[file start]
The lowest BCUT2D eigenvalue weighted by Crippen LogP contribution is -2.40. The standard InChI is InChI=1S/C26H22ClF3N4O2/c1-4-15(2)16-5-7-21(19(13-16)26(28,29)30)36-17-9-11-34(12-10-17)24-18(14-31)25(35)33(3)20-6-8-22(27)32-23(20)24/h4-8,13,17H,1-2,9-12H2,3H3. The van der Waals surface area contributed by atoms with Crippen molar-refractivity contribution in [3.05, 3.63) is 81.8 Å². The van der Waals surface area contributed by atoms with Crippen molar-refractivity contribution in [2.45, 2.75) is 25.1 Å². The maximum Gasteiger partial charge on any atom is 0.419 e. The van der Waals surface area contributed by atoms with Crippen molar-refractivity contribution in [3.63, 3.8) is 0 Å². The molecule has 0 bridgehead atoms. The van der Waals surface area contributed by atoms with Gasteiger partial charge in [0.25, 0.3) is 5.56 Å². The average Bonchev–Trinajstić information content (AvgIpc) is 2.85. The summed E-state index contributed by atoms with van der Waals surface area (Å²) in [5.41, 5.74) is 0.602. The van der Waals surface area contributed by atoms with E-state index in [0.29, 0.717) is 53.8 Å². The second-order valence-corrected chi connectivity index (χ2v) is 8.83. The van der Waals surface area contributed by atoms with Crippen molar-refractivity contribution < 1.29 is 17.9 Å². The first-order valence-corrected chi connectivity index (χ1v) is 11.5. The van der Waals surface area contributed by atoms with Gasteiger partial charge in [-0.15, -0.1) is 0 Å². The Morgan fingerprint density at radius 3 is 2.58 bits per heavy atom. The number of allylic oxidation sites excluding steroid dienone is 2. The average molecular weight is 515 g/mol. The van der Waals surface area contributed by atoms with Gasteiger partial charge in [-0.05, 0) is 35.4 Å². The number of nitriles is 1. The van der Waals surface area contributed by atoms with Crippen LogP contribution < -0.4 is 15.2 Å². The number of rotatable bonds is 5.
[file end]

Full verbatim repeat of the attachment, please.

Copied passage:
The lowest BCUT2D eigenvalue weighted by Crippen LogP contribution is -2.40. The standard InChI is InChI=1S/C26H22ClF3N4O2/c1-4-15(2)16-5-7-21(19(13-16)26(28,29)30)36-17-9-11-34(12-10-17)24-18(14-31)25(35)33(3)20-6-8-22(27)32-23(20)24/h4-8,13,17H,1-2,9-12H2,3H3. The van der Waals surface area contributed by atoms with Crippen molar-refractivity contribution in [3.05, 3.63) is 81.8 Å². The van der Waals surface area contributed by atoms with Crippen molar-refractivity contribution in [2.45, 2.75) is 25.1 Å². The maximum Gasteiger partial charge on any atom is 0.419 e. The van der Waals surface area contributed by atoms with Crippen molar-refractivity contribution in [3.63, 3.8) is 0 Å². The molecule has 0 bridgehead atoms. The van der Waals surface area contributed by atoms with Gasteiger partial charge in [0.25, 0.3) is 5.56 Å². The average Bonchev–Trinajstić information content (AvgIpc) is 2.85. The summed E-state index contributed by atoms with van der Waals surface area (Å²) in [5.41, 5.74) is 0.602. The van der Waals surface area contributed by atoms with E-state index in [0.29, 0.717) is 53.8 Å². The second-order valence-corrected chi connectivity index (χ2v) is 8.83. The van der Waals surface area contributed by atoms with Crippen molar-refractivity contribution < 1.29 is 17.9 Å². The first-order valence-corrected chi connectivity index (χ1v) is 11.5. The van der Waals surface area contributed by atoms with Gasteiger partial charge in [-0.15, -0.1) is 0 Å². The Morgan fingerprint density at radius 3 is 2.58 bits per heavy atom. The number of allylic oxidation sites excluding steroid dienone is 2. The average molecular weight is 515 g/mol. The van der Waals surface area contributed by atoms with Gasteiger partial charge in [-0.05, 0) is 35.4 Å². The number of nitriles is 1. The van der Waals surface area contributed by atoms with Crippen LogP contribution < -0.4 is 15.2 Å². The number of rotatable bonds is 5.